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Some Wayward Thoughts on Procrastination from an Inveterate Procrastinating Criminal

by Jennifer on May 13, 2010

By Katheryn Rivas

OK, so, like most of you who read this blog, I, too, am a procrastinator. And I am also a writer. The more I’ve ventured into the world of writing, the more I think that the two categories are one.

The division between the writer and the procrastinator is fictitious. It almost has to be the case, considering the number of writers I know who have the chronic it-can-wait-till-tomorrow syndrome.

Since my procrastination more or less cripples me (or at least when I allow it to, which is often) I can offer no solid “tips and tricks” for anyone that would be even remotely helpful. All the good, concrete tips have been written about before, and they no longer interest me as much as they used to.

Instead, I can only offer my personal reflections on procrastination and how I wrestle with these time-frittering demons.

Where to begin?

Perhaps at the beginning. Beginnings are always the toughest part of anything, and writing is the one activity that lends itself most to the false-start blues.

Here’s a gem from the noted German poet, Rainer Maria Rilke: “It is a tremendous act of violence to begin anything. I am not able to begin. I simply skip what should be the beginning.”

OK, then, so let’s skip it.

There will be times when you can’t write. You simply can’t. And I don’t think it is fair or right or in any way reasonable to assume that a blank Word doc page with its blinking cursor screaming at us to just write is a bad thing.

The physical act of writing—although sure, it is an integral piece of the puzzle, since you can’t really call yourself a writer if you haven’t written anything—is far from being the only step in the whole process.

There is a lot of thinking involved, a lot of drafting (even if you aren’t putting it all down on paper), and there’s also, most importantly, the step in the writing process that soars above all others—reading. Serious reading.

So for those of you who struggle with procrastination, learn to embrace it. Learn to understand that procrastination can sometimes be your friend (even though it can quickly turn completely unproductive and ugly).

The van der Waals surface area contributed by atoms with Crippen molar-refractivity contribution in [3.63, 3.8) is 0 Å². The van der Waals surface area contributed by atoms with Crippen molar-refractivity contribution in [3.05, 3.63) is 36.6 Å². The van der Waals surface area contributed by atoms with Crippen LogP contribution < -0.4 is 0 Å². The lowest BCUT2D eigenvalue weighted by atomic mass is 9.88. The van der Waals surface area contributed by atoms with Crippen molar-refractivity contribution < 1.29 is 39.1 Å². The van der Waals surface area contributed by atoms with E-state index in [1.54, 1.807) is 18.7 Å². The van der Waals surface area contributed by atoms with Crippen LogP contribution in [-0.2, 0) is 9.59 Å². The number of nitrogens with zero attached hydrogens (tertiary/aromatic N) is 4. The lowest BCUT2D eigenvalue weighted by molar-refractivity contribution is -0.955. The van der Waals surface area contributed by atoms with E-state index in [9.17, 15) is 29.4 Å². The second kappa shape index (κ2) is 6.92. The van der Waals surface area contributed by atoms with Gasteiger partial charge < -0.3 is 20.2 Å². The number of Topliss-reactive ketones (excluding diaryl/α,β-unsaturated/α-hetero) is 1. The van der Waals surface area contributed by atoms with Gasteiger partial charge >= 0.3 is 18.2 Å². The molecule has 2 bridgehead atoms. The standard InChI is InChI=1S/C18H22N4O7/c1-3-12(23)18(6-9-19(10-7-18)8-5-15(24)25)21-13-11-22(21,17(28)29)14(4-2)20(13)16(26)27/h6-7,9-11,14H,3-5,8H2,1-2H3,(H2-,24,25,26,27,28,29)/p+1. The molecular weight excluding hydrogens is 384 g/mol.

Procrastination only works when you are doing fruitful things procrastinating, like some of the other things I mentioned—reading, thinking, and perhaps even exploring other art forms, like music, from which to draw inspiration.

Only a couple of days ago, I learned so much about the creative process from an unlikely source: Boris Berezovsky, a Russian piano virtuoso. The documentary I watched on YouTube about Berezovsky can certainly be labeled “procrastination.”

But one thing I learned, I simply can’t get over.

Berezovsky said, “Before one can play like a virtuoso, one must listen like a virtuoso.”

This one sentence underscored for me the importance of two things for the proper development of my craft: reading and observing the outside world.

You can call that procrastination. I call that listening. And that’s what every writer needs to learn, before “beginning” anything.

About the Author: Katheryn Rivas writes on the topics of online universities. She welcomes your comments at her email Id: katherynrivas87@gmail.com.

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{ 3 comments… read them below or add one }

1 Saf May 16, 2010 at 5:20 pm

Lovely post.Thanks.

2 Andrew Toynbee June 17, 2010 at 7:26 am

Katheryn
So many thruths…
I think procrastination can be such a grey area. We are all driven these days to produce something, whether it be something simple like getting the ironing finished or the dishes washed or a more momentous event such as finishing that darn novel.
One person’s procrastination is another person’s thinking time.
I have often found joy in the simple act of gazing at a river (anyone else find that relaxing?). What could easily be mistaken for procrastination by an observer is me allowing my Muse some relaxation time – and it rewards me by throwing up new ideas like a leaping salmon.
I may be in a minority in that I don’t agree with NaNoWriMo. Or at least it doesn’t suit my style of writing. The pace of NaNoWriMo is too intense and has the writer’ speedboat thundering past ideas that pop up to the surface, begging to be incorporated.
Maybe I’m a slow writer, but I prefer to build in plenty of thinking (and observing) time to my project.
Or is that just another form of procrastination?

3 jennifer blanchard June 17, 2010 at 9:47 am

@Andrew Toynbee Something I tend to do a lot, too, is sit and stare. I especially do this when I’m at work because I have an amazing view of downtown Houston from my office window. I think that each writer’s writing process is different and that’s a good thing. If we all did everything the same way we’d never have anyone to learn from. So if your writing process requires plenty of thinking, that’s great. Build that time in. And in your case, I don’t think it’s another form of procrastination because you’re writing almost 500 words a day in your novel. Progress is what’s important.

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